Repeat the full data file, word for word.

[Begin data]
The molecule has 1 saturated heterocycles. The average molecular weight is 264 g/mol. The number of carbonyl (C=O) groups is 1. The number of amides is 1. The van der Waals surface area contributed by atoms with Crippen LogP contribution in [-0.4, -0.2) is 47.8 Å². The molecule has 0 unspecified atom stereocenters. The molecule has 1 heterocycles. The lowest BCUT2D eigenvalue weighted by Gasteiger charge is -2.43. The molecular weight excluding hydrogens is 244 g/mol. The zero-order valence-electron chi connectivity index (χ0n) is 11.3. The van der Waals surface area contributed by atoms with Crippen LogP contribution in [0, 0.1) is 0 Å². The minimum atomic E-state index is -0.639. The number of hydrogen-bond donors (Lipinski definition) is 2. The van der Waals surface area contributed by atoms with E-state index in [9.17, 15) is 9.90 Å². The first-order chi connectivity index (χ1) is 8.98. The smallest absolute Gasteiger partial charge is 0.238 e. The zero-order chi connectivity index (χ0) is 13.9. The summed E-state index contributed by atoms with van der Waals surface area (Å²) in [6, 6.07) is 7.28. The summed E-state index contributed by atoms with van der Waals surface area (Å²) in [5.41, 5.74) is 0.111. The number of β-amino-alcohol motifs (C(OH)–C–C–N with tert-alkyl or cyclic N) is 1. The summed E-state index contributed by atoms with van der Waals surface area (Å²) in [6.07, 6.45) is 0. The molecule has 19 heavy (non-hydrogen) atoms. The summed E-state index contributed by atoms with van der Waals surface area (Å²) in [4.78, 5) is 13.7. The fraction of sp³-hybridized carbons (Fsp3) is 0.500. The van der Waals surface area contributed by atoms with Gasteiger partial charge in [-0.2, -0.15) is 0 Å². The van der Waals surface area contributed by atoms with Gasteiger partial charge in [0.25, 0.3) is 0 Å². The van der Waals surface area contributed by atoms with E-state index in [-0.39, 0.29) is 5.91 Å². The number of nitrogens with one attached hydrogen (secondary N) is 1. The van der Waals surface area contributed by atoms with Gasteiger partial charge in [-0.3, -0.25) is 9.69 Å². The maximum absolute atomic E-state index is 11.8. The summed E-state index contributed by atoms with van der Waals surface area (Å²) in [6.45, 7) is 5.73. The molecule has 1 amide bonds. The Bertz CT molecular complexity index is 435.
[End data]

The molecule has 1 saturated heterocycles. The average molecular weight is 264 g/mol. The number of carbonyl (C=O) groups is 1. The number of amides is 1. The van der Waals surface area contributed by atoms with Crippen LogP contribution in [-0.4, -0.2) is 47.8 Å². The molecule has 0 unspecified atom stereocenters. The molecule has 1 heterocycles. The lowest BCUT2D eigenvalue weighted by Gasteiger charge is -2.43. The molecular weight excluding hydrogens is 244 g/mol. The zero-order valence-electron chi connectivity index (χ0n) is 11.3. The van der Waals surface area contributed by atoms with Crippen LogP contribution in [0, 0.1) is 0 Å². The minimum atomic E-state index is -0.639. The number of hydrogen-bond donors (Lipinski definition) is 2. The van der Waals surface area contributed by atoms with E-state index in [9.17, 15) is 9.90 Å². The first-order chi connectivity index (χ1) is 8.98. The smallest absolute Gasteiger partial charge is 0.238 e. The zero-order chi connectivity index (χ0) is 13.9. The summed E-state index contributed by atoms with van der Waals surface area (Å²) in [6, 6.07) is 7.28. The summed E-state index contributed by atoms with van der Waals surface area (Å²) in [5.41, 5.74) is 0.111. The number of β-amino-alcohol motifs (C(OH)–C–C–N with tert-alkyl or cyclic N) is 1. The summed E-state index contributed by atoms with van der Waals surface area (Å²) in [6.07, 6.45) is 0. The molecule has 19 heavy (non-hydrogen) atoms. The summed E-state index contributed by atoms with van der Waals surface area (Å²) in [4.78, 5) is 13.7. The fraction of sp³-hybridized carbons (Fsp3) is 0.500. The van der Waals surface area contributed by atoms with Gasteiger partial charge in [-0.2, -0.15) is 0 Å². The van der Waals surface area contributed by atoms with Gasteiger partial charge in [0.25, 0.3) is 0 Å². The van der Waals surface area contributed by atoms with E-state index in [-0.39, 0.29) is 5.91 Å². The number of nitrogens with one attached hydrogen (secondary N) is 1. The van der Waals surface area contributed by atoms with Gasteiger partial charge in [-0.3, -0.25) is 9.69 Å². The maximum absolute atomic E-state index is 11.8. The summed E-state index contributed by atoms with van der Waals surface area (Å²) in [6.45, 7) is 5.73. The molecule has 1 amide bonds. The Bertz CT molecular complexity index is 435.